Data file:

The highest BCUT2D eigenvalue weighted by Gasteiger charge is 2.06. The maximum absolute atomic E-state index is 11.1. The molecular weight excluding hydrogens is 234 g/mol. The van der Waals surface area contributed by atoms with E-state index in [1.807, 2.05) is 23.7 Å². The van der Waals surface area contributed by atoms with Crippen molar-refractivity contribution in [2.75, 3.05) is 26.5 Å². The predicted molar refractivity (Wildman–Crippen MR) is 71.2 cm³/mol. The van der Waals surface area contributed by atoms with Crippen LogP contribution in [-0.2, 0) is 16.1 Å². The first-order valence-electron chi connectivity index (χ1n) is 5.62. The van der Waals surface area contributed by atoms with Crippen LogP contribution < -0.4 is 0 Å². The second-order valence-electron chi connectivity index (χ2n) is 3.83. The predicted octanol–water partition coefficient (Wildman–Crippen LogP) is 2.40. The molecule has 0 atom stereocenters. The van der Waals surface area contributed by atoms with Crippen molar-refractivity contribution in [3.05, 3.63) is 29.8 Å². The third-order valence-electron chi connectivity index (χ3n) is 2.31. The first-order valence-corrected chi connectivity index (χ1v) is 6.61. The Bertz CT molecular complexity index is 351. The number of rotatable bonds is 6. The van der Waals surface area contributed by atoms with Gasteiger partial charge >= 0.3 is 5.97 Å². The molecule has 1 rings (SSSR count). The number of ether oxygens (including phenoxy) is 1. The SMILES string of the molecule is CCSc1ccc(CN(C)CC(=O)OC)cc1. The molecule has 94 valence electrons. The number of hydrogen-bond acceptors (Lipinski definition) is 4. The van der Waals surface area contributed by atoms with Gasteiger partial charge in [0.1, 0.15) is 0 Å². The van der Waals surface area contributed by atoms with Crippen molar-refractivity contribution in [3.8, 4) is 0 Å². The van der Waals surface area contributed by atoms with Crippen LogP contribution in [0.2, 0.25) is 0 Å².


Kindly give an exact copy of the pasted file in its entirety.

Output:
The highest BCUT2D eigenvalue weighted by Gasteiger charge is 2.06. The maximum absolute atomic E-state index is 11.1. The molecular weight excluding hydrogens is 234 g/mol. The van der Waals surface area contributed by atoms with E-state index in [1.807, 2.05) is 23.7 Å². The van der Waals surface area contributed by atoms with Crippen molar-refractivity contribution in [2.75, 3.05) is 26.5 Å². The predicted molar refractivity (Wildman–Crippen MR) is 71.2 cm³/mol. The van der Waals surface area contributed by atoms with Crippen LogP contribution in [-0.2, 0) is 16.1 Å². The first-order valence-electron chi connectivity index (χ1n) is 5.62. The van der Waals surface area contributed by atoms with Crippen LogP contribution < -0.4 is 0 Å². The second-order valence-electron chi connectivity index (χ2n) is 3.83. The predicted octanol–water partition coefficient (Wildman–Crippen LogP) is 2.40. The molecule has 0 atom stereocenters. The van der Waals surface area contributed by atoms with Crippen molar-refractivity contribution in [3.05, 3.63) is 29.8 Å². The third-order valence-electron chi connectivity index (χ3n) is 2.31. The first-order valence-corrected chi connectivity index (χ1v) is 6.61. The Bertz CT molecular complexity index is 351. The number of rotatable bonds is 6. The van der Waals surface area contributed by atoms with Gasteiger partial charge >= 0.3 is 5.97 Å². The molecule has 1 rings (SSSR count). The number of ether oxygens (including phenoxy) is 1. The SMILES string of the molecule is CCSc1ccc(CN(C)CC(=O)OC)cc1. The molecule has 94 valence electrons. The number of hydrogen-bond acceptors (Lipinski definition) is 4. The van der Waals surface area contributed by atoms with Gasteiger partial charge in [0.1, 0.15) is 0 Å². The van der Waals surface area contributed by atoms with Crippen molar-refractivity contribution in [3.8, 4) is 0 Å². The van der Waals surface area contributed by atoms with Crippen LogP contribution in [0.2, 0.25) is 0 Å².